“He was 4’5” when he went in, and he’s 5’11” now. He weighed 111 or 115 pounds when he went in, and he’s 180 pounds now. He’s gone through puberty. He’s got splotches of hair on his face. When he went in there he was wearing size 7 shoes, and he’s now wearing size 11 or 12. He’s two inches shorter than me, and his hands are the same size as mine—and I’m a very big man. He’s not obese, he’s very slim. He’s got the wide shoulders like I do. He’s fourteen years old but let’s face it: he’s still a kid.”
And yet ironically, since Jordan’s case was transferred back into the juvenile court, juvenile probation took over and came into the detention center and directed that Jordan is now to be treated just like any other kid that passes through the center for an average stay of 24 days. A lot of his “special treatment” as they call it has been taken away. He can no longer play with his Legos and his toys anymore, Chris and Jordan’s grandmother can’t take games in with them anymore.
“He doesn’t walk in the door like other kids knowing that he is going home 30 days later, or that he is going to be placed somewhere where his treatment is going to start, or where his education is going to get back to normal. Since juvenile probation took over, life there as Jordan knew it has changed drastically. In one sense it was a bad thing when he was charged as an adult, but now his life since he’s been charged as a juvenile has become much more miserable and harder on him, which has affected his moods, which has affected his depression, which has affected his spirits. It’s an ugly, horrible situation and our daily visits are now more important than ever.”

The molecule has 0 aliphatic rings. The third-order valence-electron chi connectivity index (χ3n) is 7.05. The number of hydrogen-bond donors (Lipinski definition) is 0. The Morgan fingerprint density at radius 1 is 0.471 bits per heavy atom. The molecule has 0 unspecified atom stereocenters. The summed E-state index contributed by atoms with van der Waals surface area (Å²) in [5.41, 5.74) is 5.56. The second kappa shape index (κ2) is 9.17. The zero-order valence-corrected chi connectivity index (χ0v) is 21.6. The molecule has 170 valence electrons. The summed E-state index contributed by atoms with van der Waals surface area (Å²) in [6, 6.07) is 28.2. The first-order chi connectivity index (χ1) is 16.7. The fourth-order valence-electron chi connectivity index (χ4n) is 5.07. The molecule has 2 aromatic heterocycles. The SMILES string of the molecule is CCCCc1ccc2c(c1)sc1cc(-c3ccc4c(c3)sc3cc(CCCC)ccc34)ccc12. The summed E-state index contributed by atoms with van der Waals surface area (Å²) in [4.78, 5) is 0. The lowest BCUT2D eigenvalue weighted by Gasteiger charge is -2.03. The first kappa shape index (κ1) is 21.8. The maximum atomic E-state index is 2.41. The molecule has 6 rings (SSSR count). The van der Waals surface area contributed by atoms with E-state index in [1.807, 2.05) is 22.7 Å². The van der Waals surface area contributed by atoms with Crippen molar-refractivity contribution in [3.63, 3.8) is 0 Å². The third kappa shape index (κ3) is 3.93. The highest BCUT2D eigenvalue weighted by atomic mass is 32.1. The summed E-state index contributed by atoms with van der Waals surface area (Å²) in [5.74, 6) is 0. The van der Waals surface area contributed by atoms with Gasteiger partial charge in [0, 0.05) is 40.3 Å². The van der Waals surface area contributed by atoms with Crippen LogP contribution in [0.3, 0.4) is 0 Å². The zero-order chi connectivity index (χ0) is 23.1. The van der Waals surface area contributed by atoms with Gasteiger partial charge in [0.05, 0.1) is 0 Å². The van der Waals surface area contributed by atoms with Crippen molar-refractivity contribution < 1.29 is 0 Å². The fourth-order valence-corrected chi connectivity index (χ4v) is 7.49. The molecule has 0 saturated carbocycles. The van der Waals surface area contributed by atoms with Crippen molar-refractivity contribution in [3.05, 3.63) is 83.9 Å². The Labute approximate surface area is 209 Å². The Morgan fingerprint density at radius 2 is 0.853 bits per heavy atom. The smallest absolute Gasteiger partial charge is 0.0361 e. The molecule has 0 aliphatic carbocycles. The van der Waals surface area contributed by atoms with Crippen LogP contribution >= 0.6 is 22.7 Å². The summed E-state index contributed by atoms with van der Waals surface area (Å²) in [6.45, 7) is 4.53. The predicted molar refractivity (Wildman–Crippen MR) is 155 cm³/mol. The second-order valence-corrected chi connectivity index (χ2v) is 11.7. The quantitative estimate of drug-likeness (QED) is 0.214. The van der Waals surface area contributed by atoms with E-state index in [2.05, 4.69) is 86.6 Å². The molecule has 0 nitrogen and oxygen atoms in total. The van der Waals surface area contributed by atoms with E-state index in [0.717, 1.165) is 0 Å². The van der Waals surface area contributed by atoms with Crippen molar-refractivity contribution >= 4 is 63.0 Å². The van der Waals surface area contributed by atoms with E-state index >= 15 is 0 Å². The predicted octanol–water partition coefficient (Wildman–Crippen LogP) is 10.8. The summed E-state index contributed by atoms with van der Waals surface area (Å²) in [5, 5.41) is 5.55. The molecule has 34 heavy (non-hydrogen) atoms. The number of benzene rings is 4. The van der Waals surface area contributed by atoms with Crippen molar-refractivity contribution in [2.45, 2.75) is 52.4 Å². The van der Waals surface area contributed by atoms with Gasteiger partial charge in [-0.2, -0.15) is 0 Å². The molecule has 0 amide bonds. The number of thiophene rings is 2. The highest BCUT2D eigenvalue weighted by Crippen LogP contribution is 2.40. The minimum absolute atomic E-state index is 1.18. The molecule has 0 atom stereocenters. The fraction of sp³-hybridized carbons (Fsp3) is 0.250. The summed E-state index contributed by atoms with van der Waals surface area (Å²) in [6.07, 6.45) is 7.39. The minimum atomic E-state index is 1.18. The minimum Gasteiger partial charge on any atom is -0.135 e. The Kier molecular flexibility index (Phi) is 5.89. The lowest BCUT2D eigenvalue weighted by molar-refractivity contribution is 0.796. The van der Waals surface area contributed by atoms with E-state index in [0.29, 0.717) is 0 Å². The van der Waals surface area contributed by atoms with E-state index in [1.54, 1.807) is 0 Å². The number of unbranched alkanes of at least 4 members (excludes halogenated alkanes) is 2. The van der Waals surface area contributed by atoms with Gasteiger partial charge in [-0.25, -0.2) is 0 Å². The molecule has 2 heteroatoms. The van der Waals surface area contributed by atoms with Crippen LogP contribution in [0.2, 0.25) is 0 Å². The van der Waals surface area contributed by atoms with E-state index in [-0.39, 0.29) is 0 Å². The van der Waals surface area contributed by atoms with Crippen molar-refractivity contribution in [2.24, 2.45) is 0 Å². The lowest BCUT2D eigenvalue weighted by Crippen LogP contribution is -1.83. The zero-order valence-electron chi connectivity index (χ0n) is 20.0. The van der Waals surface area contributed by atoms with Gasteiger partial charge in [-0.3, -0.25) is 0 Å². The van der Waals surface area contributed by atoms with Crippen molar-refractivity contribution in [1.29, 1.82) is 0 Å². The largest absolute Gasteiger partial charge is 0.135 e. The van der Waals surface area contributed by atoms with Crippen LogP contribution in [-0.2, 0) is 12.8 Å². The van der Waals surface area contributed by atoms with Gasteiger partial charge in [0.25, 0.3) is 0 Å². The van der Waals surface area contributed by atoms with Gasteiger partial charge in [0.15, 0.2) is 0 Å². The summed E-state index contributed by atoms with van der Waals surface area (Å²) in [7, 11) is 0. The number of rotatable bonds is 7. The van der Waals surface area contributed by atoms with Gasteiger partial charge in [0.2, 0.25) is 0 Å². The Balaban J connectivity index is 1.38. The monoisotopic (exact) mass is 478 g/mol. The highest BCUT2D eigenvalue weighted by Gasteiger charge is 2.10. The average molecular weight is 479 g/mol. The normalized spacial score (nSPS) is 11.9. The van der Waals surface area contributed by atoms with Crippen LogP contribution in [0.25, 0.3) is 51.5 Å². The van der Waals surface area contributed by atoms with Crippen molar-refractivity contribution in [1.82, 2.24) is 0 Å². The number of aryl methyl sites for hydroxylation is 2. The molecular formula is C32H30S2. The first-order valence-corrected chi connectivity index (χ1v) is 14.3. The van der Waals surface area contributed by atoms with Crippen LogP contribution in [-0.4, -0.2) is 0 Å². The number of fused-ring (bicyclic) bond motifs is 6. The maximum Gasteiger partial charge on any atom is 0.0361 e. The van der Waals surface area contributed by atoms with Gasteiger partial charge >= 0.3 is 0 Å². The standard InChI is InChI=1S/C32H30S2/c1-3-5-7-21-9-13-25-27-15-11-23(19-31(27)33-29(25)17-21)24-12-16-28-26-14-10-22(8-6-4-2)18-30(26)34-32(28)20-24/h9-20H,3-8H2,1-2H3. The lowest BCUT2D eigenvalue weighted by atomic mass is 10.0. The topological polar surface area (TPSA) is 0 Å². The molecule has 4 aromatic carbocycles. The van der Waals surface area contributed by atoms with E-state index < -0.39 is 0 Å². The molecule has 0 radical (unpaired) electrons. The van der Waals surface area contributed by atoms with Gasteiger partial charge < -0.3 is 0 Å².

It is essential that we help Chris and his mother continue their visits to Jordan, especially now. They have held on so long, and it would be a tragedy if they were unable to continue their support of Jordan because of an empty gas tank.
As you will learn in tomorrow’s post, there is a chance that this will not go on forever. Yes, there is a glimmer of hope, a possibility, that we may see some relief in the foreseeable future. But in the meantime we must ensure that Chris and his mother can see this ordeal through to its resolution.
Will you please visit Jordan’s website at www.SaveJordanBrown.com (or go to it through the link in the menu bar at the top of this page) and make a contribution at this time? Please consider contributing an extra fill, or even a quarter of a tank, so Chris and Jordan can see this journey through to a happy destination.